Authors celebrate midwestern architect with new book

Molly Schecklman 

 

The Menomonie Public Library architecture looks much like the designs of renowned American architect Frank Lloyd Wright. How did Wright become so successful as an architect? Well, that would be with the help of his right-hand man John Howe.

 

Howe had served as the head of Wright’s drafting room for nearly three decades and became known as “the pencil in Wright’s hand” according to Jane Hession, co-writer of the new book “John H. Howe, Architect: From Taliesin Apprentice to Master of Organic Design.” This year, the Menomonie Public Library will be celebrating their 30th anniversary with an emphasis on John Howe, the architect of the building, by featuring the authors who wrote a book on his life: Hession and her colleague Tim Quigley.

 

Hession and Quigley met at an annual conference held by the Frank Lloyd Wright Building Conservancy in Minneapolis back in 2000. Hession had the opportunity to be the guest curator at the exhibition on the work of John Howe held at the Minneapolis Institute of Arts.  After that, it occurred to her that Howe would be a great subject for a book.  

 

During the conference, Hession and Quigley discovered a mutual interest and admiration in the works of Howe.  This eventually led them to jointly submit a book proposal to the University of Minnesota Press, who later agreed to publish the book.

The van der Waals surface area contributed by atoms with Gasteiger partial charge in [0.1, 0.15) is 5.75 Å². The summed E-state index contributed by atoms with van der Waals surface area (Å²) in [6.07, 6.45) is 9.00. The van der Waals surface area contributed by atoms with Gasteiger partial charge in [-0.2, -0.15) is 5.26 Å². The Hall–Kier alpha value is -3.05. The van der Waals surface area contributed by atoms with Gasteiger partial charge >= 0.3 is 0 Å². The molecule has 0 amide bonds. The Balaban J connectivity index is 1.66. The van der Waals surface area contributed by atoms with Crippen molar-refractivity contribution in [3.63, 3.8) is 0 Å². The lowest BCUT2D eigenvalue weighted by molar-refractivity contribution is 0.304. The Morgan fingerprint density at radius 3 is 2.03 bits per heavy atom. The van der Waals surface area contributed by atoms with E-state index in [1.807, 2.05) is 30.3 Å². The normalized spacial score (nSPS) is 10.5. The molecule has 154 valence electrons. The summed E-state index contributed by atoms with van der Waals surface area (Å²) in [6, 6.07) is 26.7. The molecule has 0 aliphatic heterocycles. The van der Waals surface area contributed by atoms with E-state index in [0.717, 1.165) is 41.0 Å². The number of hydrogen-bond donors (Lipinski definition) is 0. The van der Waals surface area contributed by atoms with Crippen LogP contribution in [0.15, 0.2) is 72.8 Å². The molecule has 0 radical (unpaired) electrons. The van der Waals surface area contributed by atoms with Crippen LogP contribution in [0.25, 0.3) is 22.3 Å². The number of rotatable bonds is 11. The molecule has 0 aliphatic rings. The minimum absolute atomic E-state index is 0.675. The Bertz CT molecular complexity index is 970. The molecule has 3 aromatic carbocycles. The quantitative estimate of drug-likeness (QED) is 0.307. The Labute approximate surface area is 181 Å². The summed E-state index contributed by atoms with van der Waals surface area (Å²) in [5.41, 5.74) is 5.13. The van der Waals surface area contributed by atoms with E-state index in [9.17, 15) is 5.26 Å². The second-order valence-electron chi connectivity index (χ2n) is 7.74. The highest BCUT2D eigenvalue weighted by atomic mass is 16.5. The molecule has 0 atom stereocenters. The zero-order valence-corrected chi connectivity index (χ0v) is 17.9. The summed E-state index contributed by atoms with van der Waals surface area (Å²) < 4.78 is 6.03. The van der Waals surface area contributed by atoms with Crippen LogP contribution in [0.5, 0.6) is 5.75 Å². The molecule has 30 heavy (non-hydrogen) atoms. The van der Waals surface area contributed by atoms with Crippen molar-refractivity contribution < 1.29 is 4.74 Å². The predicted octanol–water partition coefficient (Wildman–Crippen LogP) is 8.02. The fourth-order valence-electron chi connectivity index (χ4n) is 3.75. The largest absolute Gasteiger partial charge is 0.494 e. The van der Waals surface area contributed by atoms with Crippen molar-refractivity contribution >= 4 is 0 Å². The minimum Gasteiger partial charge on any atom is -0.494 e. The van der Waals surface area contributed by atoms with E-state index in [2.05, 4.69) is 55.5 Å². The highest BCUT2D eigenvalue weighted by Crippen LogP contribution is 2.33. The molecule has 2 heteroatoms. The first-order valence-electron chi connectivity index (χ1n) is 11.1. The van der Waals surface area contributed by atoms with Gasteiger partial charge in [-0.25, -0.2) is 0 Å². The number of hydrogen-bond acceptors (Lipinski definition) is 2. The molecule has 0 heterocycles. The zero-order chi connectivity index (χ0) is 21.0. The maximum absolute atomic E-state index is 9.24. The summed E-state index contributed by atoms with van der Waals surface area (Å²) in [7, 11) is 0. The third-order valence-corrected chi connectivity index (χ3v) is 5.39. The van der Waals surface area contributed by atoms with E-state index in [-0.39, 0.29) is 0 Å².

Although the idea for the book came rather quickly, the research, funding, and writing process did not.  It took about four years of work: researching, interviewing, writing, and editing. This included a ten year hiatus where “life got in the way” to complete the book, according to Quigley.

 

“The biggest challenge of writing the book was that neither Tim nor I had the opportunity to know or meet John Howe, who died in 1997. As a writer, it’s so helpful to be able to talk to your subject, as so many questions arise during the process of researching and writing.  Instead, we had to rely on Howe’s correspondence and records and conduct interviews with those who knew him,” said Hession.

 

But the finished product is a reflection of that hard work. It is a sweeping narrative of Howe’s life, complete with lavish illustrations. It is not only serves as a memorial for Howe but as a reminder of his architectural prowess.

 
Hession and Quigley will be at the Menomonie Public Library to speak about the book on Sunday, April 10 from 2-3:30 p.m.

 

 

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